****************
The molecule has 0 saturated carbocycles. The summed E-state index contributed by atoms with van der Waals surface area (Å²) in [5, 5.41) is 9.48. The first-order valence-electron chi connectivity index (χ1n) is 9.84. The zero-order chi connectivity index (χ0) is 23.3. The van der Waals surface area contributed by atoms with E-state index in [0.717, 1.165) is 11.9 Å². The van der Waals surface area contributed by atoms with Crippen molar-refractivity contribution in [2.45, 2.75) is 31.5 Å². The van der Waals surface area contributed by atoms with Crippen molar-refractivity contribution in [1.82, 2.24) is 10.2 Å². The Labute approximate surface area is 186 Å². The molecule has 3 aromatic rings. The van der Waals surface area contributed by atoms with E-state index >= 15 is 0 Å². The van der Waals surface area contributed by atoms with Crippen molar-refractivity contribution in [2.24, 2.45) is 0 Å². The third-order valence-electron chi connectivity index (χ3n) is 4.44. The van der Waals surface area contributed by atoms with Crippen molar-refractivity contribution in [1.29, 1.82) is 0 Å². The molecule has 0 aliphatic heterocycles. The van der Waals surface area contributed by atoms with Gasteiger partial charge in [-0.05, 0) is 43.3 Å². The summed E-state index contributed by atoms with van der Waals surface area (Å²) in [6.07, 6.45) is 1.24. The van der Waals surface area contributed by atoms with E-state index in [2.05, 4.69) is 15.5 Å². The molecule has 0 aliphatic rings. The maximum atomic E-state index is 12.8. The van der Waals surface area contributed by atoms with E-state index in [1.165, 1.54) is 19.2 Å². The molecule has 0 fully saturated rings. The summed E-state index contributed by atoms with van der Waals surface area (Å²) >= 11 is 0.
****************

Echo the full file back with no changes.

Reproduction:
The molecule has 0 saturated carbocycles. The summed E-state index contributed by atoms with van der Waals surface area (Å²) in [5, 5.41) is 9.48. The first-order valence-electron chi connectivity index (χ1n) is 9.84. The zero-order chi connectivity index (χ0) is 23.3. The van der Waals surface area contributed by atoms with E-state index in [0.717, 1.165) is 11.9 Å². The van der Waals surface area contributed by atoms with Crippen molar-refractivity contribution in [2.45, 2.75) is 31.5 Å². The van der Waals surface area contributed by atoms with Crippen molar-refractivity contribution in [1.82, 2.24) is 10.2 Å². The Labute approximate surface area is 186 Å². The molecule has 3 aromatic rings. The van der Waals surface area contributed by atoms with E-state index >= 15 is 0 Å². The van der Waals surface area contributed by atoms with Crippen molar-refractivity contribution in [2.24, 2.45) is 0 Å². The third-order valence-electron chi connectivity index (χ3n) is 4.44. The van der Waals surface area contributed by atoms with Crippen molar-refractivity contribution in [1.29, 1.82) is 0 Å². The molecule has 0 aliphatic heterocycles. The van der Waals surface area contributed by atoms with Gasteiger partial charge in [-0.05, 0) is 43.3 Å². The summed E-state index contributed by atoms with van der Waals surface area (Å²) in [6.07, 6.45) is 1.24. The van der Waals surface area contributed by atoms with E-state index in [2.05, 4.69) is 15.5 Å². The molecule has 0 aliphatic rings. The maximum atomic E-state index is 12.8. The van der Waals surface area contributed by atoms with E-state index in [1.165, 1.54) is 19.2 Å². The molecule has 0 fully saturated rings. The summed E-state index contributed by atoms with van der Waals surface area (Å²) >= 11 is 0.